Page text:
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Bibliography

Kazazian, Haig H., Jr. "L1 Retrotransposons Shape the Mammalian Genome." Science 289, no. 5482 (2000): 1152-1153.

Varmus, H. "Reverse Transcription." Scientific American 257, no. 3 (1987): 56-59.

Ribosome organelles membrane-bound cell compartments translation synthesis of protein using mRNA code prokaryotes single-celled organisms without a nucleus eukaryotes organisms with cells possessing a nucleus mitochondria energy-producing cell organelle chloroplasts the photo-synthetic organelles of plants and algae catalytic describes a substance that speeds a reaction without being consumed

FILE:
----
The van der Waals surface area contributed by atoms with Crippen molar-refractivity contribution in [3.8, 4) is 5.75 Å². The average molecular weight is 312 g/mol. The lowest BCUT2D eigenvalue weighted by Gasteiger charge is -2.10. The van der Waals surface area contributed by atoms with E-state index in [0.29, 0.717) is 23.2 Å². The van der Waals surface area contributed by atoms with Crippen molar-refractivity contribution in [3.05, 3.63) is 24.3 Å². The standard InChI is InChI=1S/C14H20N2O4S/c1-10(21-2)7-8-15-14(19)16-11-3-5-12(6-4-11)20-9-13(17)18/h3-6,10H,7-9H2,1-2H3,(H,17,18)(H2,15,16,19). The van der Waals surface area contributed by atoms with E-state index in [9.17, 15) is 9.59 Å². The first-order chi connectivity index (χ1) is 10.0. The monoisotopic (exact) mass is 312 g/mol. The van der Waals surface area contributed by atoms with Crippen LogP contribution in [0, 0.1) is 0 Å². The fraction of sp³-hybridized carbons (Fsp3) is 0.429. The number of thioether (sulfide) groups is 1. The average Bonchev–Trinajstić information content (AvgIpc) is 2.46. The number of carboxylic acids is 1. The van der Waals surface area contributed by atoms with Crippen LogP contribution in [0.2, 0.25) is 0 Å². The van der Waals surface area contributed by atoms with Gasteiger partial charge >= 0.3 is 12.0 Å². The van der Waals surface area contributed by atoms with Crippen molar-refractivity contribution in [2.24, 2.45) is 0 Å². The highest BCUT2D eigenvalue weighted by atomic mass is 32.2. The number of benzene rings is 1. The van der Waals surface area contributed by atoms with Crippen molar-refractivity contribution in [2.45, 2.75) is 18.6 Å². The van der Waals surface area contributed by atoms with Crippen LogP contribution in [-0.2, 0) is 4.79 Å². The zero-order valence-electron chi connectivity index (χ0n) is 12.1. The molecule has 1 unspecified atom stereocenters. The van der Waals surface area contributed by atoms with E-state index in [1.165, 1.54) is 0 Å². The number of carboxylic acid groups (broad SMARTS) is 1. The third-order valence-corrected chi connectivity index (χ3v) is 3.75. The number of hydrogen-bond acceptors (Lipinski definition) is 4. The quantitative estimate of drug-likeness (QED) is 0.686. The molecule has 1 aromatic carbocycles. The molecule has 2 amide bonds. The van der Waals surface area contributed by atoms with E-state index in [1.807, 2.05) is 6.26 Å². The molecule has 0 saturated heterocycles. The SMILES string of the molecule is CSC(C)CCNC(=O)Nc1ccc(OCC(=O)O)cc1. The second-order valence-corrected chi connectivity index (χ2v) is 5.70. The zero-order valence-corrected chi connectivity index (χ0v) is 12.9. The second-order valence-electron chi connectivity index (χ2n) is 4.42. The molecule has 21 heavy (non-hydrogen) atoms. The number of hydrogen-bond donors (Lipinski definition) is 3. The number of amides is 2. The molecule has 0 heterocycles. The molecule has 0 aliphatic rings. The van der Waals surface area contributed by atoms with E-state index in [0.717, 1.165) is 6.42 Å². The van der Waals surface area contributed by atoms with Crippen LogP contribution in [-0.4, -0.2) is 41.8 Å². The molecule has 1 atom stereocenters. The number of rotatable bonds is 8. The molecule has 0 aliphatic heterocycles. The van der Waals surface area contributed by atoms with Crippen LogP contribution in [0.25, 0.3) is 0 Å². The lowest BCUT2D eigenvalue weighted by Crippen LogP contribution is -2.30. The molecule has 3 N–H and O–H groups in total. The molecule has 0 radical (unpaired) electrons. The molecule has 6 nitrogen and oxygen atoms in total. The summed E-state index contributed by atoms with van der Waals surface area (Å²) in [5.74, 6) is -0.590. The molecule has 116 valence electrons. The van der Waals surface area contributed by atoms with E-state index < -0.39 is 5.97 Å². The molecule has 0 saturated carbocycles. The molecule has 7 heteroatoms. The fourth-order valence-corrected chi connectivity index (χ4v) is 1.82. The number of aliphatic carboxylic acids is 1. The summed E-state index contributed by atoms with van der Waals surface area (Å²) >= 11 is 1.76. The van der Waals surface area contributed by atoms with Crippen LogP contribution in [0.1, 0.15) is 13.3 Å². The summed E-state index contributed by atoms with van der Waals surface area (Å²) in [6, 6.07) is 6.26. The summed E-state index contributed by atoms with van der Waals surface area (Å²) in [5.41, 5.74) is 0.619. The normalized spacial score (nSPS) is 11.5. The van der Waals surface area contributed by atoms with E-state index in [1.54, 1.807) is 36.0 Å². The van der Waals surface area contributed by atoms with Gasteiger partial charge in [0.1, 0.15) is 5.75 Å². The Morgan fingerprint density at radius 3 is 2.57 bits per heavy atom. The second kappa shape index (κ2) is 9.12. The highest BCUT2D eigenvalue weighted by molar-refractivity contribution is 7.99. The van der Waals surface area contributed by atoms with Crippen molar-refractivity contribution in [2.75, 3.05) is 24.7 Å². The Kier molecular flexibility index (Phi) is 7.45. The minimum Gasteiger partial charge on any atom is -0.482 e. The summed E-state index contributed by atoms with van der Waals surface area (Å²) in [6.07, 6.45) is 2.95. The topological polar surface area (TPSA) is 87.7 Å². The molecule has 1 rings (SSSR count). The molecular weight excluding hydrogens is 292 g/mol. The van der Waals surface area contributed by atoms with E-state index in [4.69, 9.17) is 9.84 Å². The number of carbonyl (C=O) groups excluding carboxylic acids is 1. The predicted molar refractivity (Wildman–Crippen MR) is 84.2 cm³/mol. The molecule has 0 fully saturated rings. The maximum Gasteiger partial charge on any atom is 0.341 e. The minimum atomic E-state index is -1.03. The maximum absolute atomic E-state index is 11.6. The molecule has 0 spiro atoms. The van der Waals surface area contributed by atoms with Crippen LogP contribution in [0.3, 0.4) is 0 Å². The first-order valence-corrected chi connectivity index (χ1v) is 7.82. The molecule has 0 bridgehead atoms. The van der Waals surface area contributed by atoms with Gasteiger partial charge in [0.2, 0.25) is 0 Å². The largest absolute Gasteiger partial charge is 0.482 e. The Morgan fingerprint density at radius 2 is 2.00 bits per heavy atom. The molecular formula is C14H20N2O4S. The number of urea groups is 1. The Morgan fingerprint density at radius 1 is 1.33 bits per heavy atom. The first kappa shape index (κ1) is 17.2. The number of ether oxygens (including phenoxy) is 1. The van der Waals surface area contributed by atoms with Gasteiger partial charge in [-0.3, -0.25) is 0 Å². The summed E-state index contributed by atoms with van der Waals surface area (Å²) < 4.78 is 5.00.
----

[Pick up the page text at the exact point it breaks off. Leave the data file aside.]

Ribosomes are the cellular organelles that carry out protein synthesis, through a process called translation. They are found in both prokaryotes and eukaryotes, these molecular machines are responsible for accurately translating the linear genetic code, via the messenger RNA, into a linear sequence of amino acids to produce a protein. All cells contain ribosomes because growth requires the continued synthesis of new proteins. Ribosomes can exist in great numbers, ranging from thousands in a bacterial cell to hundreds of thousands in some human cells and hundreds of millions in a frog ovum. Ribosomes are also found in mitochondria and chloroplasts.

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